Khanoisseur 🐶🤦🏻‍♂️🌎 @Khanoisseur Nonpartisan fact-checks + analysis of news (+ 🐶 pics). *Turn notifications on* (Podcast coming). Stuff for @Google @Twitter @Uber @Facebook @Tesla Aug. 08, 2019 2 min read

Social unrest in India over massive auto industry sector (which employs 30+ million) layoffs (in part due to higher oil prices from US sanctions on Iran and government’s push to ban gasoline-powered vehicles) could also impact India’s tourism industry, which employs millions.

2. Travel and tourism industry contributed a staggering $208 billion to India’s GDP in 2016 (9.6% of India’s total GDP). India had the second highest total tourism GDP contribution in Asia-Pacific, behind China in 2016. In 2016, the sector directly employed 25.4 million people.

3. Everything in India happens on a massive scale due to its population size - a 1% increase in unemployment means tens of millions of lives affected and given the interlocked nature of globalized economies, this has a ripple effect on the US economy too.

4. If 10% of high-middle income consumers in India or China (both big consumers of Iranian oil impacted by sanctions) scale back spending due to high oil prices->sluggish economy->layoffs, that directly impacts US multinational companies (Apple, GE, Proctor & Gamble, Visa)

5. One big head to roll in coming weeks could be Larry Kudlow, who has consistently failed to predict consequences of policies (he famously declared that there would be no recession in December 2007, even as all data pointed to a recession)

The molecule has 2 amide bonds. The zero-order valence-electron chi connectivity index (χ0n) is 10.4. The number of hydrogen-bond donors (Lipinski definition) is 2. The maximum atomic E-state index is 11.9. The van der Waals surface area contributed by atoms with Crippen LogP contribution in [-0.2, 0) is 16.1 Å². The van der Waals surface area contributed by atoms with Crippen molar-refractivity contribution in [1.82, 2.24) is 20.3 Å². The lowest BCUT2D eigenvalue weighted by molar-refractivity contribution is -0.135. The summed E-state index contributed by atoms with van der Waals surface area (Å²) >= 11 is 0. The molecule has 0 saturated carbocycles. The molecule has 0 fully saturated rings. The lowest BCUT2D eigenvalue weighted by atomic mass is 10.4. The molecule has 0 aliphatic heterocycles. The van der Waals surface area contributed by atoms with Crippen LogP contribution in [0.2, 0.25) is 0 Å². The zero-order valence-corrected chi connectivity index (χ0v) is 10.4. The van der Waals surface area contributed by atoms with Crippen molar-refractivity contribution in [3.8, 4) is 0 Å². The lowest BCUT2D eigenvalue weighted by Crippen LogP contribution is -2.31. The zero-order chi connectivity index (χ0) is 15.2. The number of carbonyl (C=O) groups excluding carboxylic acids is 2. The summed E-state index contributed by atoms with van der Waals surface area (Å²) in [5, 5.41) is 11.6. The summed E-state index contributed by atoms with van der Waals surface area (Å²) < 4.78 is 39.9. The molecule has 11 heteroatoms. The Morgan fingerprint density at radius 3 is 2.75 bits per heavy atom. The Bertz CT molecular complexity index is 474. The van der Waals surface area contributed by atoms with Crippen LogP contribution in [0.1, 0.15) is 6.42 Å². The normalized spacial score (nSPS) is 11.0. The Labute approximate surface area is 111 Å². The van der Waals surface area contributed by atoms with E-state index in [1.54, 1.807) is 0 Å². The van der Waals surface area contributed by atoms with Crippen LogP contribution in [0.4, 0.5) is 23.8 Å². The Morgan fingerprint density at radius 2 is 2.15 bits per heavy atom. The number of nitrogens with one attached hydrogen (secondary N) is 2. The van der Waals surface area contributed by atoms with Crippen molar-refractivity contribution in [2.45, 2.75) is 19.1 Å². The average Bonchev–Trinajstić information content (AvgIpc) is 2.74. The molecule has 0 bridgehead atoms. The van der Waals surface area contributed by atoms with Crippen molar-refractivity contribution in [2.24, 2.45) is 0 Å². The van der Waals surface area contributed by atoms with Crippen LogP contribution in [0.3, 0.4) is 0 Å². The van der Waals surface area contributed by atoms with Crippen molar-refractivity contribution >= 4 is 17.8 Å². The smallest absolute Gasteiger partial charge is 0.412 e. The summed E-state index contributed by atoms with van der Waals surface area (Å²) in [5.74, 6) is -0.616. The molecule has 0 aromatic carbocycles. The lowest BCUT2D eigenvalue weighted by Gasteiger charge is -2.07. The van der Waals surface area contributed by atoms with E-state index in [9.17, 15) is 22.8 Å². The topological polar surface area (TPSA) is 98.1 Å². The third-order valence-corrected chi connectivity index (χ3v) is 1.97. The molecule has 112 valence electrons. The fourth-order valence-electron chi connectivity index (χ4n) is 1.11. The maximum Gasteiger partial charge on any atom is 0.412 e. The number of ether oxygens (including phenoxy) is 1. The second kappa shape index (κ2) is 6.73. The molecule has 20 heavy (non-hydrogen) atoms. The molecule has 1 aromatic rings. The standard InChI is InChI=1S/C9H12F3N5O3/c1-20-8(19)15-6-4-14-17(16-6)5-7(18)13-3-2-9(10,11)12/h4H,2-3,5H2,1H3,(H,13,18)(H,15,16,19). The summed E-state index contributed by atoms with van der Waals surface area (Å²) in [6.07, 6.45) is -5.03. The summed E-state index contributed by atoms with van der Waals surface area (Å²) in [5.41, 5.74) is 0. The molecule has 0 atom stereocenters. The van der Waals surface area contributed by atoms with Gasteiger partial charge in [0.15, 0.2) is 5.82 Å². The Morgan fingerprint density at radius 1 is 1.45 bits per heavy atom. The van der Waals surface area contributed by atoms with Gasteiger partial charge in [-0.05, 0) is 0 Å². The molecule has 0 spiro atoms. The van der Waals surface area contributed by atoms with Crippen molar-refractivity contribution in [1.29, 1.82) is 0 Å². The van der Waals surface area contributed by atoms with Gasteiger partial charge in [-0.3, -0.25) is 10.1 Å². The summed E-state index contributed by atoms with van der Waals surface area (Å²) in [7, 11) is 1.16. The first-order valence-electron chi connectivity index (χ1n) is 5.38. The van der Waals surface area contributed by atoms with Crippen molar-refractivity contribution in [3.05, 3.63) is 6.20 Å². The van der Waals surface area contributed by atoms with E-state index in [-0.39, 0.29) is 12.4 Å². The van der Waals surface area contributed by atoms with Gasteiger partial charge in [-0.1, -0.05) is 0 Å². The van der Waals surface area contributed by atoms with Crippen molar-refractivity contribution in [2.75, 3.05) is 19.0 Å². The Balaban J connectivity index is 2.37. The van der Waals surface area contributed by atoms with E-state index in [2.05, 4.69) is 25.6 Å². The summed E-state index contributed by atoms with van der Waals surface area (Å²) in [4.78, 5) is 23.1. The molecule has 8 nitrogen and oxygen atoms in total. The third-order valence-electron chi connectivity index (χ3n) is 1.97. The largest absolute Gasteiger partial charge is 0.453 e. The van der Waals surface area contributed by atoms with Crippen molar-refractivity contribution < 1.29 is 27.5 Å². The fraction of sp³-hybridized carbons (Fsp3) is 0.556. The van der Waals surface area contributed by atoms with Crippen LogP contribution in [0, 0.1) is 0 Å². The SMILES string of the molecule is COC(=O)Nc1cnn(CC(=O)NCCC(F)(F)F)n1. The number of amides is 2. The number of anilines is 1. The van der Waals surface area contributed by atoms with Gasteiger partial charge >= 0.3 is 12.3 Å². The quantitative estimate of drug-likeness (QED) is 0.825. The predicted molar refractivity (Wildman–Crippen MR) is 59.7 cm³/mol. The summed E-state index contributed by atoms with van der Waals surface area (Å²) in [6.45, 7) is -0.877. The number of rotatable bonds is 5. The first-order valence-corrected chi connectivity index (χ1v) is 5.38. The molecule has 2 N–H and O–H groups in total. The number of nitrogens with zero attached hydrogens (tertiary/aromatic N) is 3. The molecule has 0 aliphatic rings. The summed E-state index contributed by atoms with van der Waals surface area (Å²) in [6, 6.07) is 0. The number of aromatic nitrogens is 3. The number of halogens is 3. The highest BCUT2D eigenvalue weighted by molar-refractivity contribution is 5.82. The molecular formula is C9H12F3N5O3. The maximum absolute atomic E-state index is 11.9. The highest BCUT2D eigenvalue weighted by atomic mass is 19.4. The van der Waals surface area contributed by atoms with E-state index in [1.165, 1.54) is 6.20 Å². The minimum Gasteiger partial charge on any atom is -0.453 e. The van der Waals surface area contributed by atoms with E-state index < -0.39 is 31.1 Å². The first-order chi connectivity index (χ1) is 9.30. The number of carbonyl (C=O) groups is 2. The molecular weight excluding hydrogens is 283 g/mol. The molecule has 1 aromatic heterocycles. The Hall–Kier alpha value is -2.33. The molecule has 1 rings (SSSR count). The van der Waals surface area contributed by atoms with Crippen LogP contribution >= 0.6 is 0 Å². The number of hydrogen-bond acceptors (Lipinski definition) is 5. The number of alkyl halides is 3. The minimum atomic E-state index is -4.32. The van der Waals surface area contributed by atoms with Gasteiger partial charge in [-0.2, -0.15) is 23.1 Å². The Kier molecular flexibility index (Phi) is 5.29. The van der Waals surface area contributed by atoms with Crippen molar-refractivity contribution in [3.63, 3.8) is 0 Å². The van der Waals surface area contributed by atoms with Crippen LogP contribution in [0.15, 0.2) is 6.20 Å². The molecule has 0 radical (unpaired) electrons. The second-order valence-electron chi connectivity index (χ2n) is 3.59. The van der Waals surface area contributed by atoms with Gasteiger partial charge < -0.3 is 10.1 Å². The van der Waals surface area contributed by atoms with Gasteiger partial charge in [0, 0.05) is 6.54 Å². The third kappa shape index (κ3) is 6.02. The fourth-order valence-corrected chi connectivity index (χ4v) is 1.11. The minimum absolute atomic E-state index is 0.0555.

6. At the moment, whether the US slips into a recession (and Trump’s political future) hinges on three factors:
1. Economies of India and China picking up pace
2. US-China settling trade disputes
3. Saudis pumping enough oil to offset Iran’s production loss and keep prices low

7. The yield curve (40 basis points inversion) looks a lot like 2007, which dramatically increase odds of US entering a recession within 12 months. The last recession was driven by a spike in price of oil which caused gasoline prices to soar in US triggering mortgage defaults.

8. This time around, Saudis can do only so much to keep oil prices low - low prices hurt the Saudi economy - if Saudis decide enough is enough and cut production to prop up prices, oil could rise again which would be the death knell for economic growth.  https://www.bloomberg.com/news/articles/2019-08-07/saudis-are-discussing-options-to-halt-oil-slide-with-producers 

9. Of course, China can respond to the latest round of US tariffs by buying more Iranian crude oil, defying US sanctions, which could trigger more retaliatory US measures - all of which could create more global economic uncertainty.  https://www.nytimes.com/interactive/2019/08/03/world/middleeast/us-iran-sanctions-ships.html 

10. Meanwhile, CEO confidence and capital spending have tailed off; US consumers, spooked by fears of layoffs, could scale back spending; since 70% of the US GDP is consumer spending, this could hurtle the economy faster toward (the self-fulfilling prophecy of) a recession.

11. Lost in all the economic data is the toll on humans who are the real engines of the global economy. In Iran, sanctions have hit supply of medicines, which could cause more illnesses, more Iranians to adopt a harsher stance toward the West, strengthening Iranian leadership.

12. In North America and Europe, wild stock market swings and fear of a looming recession could increase anxiety and depression, causing people to work longer hours, avoid vacations, reduce time spent with their families/loved ones and increase dependence on drugs and alcohol.


You can follow @Khanoisseur.



Bookmark

____
Tip: mention @threader_app on a Twitter thread with the keyword “compile” to get a link to it.

Enjoy Threader? Become member.